The following was taken from Jspace.com. The article was written by Jspace Foreign Affairs Correspondent, Rob Lattin, who also blogs about Israeli and Middle Eastern foreign policy for Foreign Policy Blogs.
Israel’s political system is notorious for its recycling of politicians. However, a new force is emerging, Yair Lapid, the former head anchor of Israeli television station Channel 2. Lapid’s political ambition has been well documented over the years and he will be running for a Knesset seat under the banner of representing the middle class.
The former anchorman is the son of the late Tommy Lapid, once the head of the Shinui political party. Like his father, Yair believes Israel’s main problems lie with the ultra-orthodox community and the current political system, also the two main gripes of Israel’s shrinking middle class.
For Lapid, the two are inter-connected. He believes that corruption in the government is in large part facilitated by the fact that small religious groups can wield incredible amounts of power. At a conference in Israel, Lapid stated, “look how Shas, with its 11 [Knesset] seats, has the entire country wrapped around its finger. Look how United Torah Judaism, which is even smaller than Shas, conquered the Finance Committee … This is the year in which the red line has been crossed. Fifty percent of all first-graders are either ultra-Orthodox or Arab; this means that if we don’t do something, within 12 years 50% won’t enlist in the army or join the workforce–and that will be the end of the Zionist state … The Palestinians don’t have to fight us; they can have a cup of coffee, smoke a cigarette and wait 12 years until the Zionist state collapses on its own.”
Lapid has no immediate illusions of grandeur and has stated that he will not run for the Israeli premiership. Instead, he told an audience at Tel Aviv University that if elected to the Knesset he would seek to become education minister. He has also repeatedly stated that a Lapid-led party will not contain any politicians currently in office. There were recently rumors that the ousted former Kadima leader, Tzipi Livni, might try to partner with him, but Lapid quickly dismissed the notion via Facebook when he wrote, “no serving politician will be in my party. All over the world, when politicians fail they are replaced by new people with new ideas.”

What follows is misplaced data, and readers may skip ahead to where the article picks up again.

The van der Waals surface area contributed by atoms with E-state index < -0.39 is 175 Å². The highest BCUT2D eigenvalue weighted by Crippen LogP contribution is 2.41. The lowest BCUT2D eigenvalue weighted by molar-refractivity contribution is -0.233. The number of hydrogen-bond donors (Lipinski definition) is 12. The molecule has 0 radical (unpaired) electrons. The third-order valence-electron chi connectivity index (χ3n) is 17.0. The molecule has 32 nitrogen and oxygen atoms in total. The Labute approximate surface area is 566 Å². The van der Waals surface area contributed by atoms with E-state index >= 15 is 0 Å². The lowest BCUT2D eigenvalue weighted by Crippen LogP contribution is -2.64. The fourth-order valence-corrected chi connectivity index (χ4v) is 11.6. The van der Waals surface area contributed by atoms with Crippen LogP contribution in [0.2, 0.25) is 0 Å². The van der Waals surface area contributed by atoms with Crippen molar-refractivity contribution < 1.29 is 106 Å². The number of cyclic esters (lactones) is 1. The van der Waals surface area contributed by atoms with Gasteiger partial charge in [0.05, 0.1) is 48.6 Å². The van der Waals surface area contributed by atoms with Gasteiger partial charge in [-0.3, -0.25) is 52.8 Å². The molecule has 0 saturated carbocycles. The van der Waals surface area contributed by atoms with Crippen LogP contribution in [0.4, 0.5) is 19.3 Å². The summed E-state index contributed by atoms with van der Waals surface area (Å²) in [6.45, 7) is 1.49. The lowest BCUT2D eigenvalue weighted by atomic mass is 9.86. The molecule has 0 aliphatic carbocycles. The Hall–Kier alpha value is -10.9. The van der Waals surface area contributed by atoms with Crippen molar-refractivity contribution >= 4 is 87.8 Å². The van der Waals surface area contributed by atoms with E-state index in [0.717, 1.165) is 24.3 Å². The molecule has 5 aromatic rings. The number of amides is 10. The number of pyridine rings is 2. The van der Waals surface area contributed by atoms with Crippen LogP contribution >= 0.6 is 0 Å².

With all the buzz surrounding Lapid’s political aspirations, controversy was inevitable. Over the last year and a half there was some uncertainty over whether he would be able to run for office. There was question of whether he would be subject to a pending law dubbed the “Lapid Law,” under which he would be forced to take a six month “cooling off” period before being allowed to begin political activities. The law got its nickname from the fact that many saw it as an attempt by the current administration to neutralize Lapid’s political momentum. But the law ended up shelved and Lapid was deemed free to run.
Unlike the Arab Spring, Lapid’s rise does not reflect a youth awakening; something many pundits say is necessary for the sort of transformation of the Israeli political system Lapid is campaigning on. Speaking to Jspace on the question of youth involvement in Lapid’s rise, Jerusalem Post reporter Yaakok Lappin said, “Lapid does not represent a voice of youth, but rather, a voice of the frustrated and hard working middle class who feel that their contributions to the state are going unrewarded. Lapid is playing on the middle class’s anger at the political system, which diverts funds to the Haredi world and to settlements but does not appear to give anything back to the secular professionals who are the backbone of the economy.”
On whether Israeli politics can expect more non-political figures to start becoming involved in government Lappin stated, “[Lapid] is part of a growing phenomenon of journalists joining politics, including Shelly Yechimovitch, former high profile media pundit and now head of the Labor Party, and Nitzan Horowitz, former Channel 10 news man and now a high profile Meretz Knesset Member. Lapid’s entry into politics does seem to represent the entrance of a new breed of political player—someone who has not been involved in politics for most of his or her life, and someone who feels compelled to join the system to fight corruption, social injustice, and political dysfunctional.”
As with any new politician, it is unclear what the future holds for Lapid. In January Israel Radio released a poll stating that a Lapid-led party could win as many as 15 seats in the 120-seat Knesset. At the beginning of February, however, the Times of Israel reported a survey that had him winning only six. He has been criticized for declaring his intentions too early, as his momentum and energy may wane in the exhausting Israeli campaigning process.
On the other hand he has been hailed as the “Knesset’s Next Big Thing.” As Israel hosts some of the most dynamic and complicated political systems in the world, will Yair Lapid be able to reform it? No one knows. But as the United States has seen, new politicians with favorable platforms do not always work out as planned.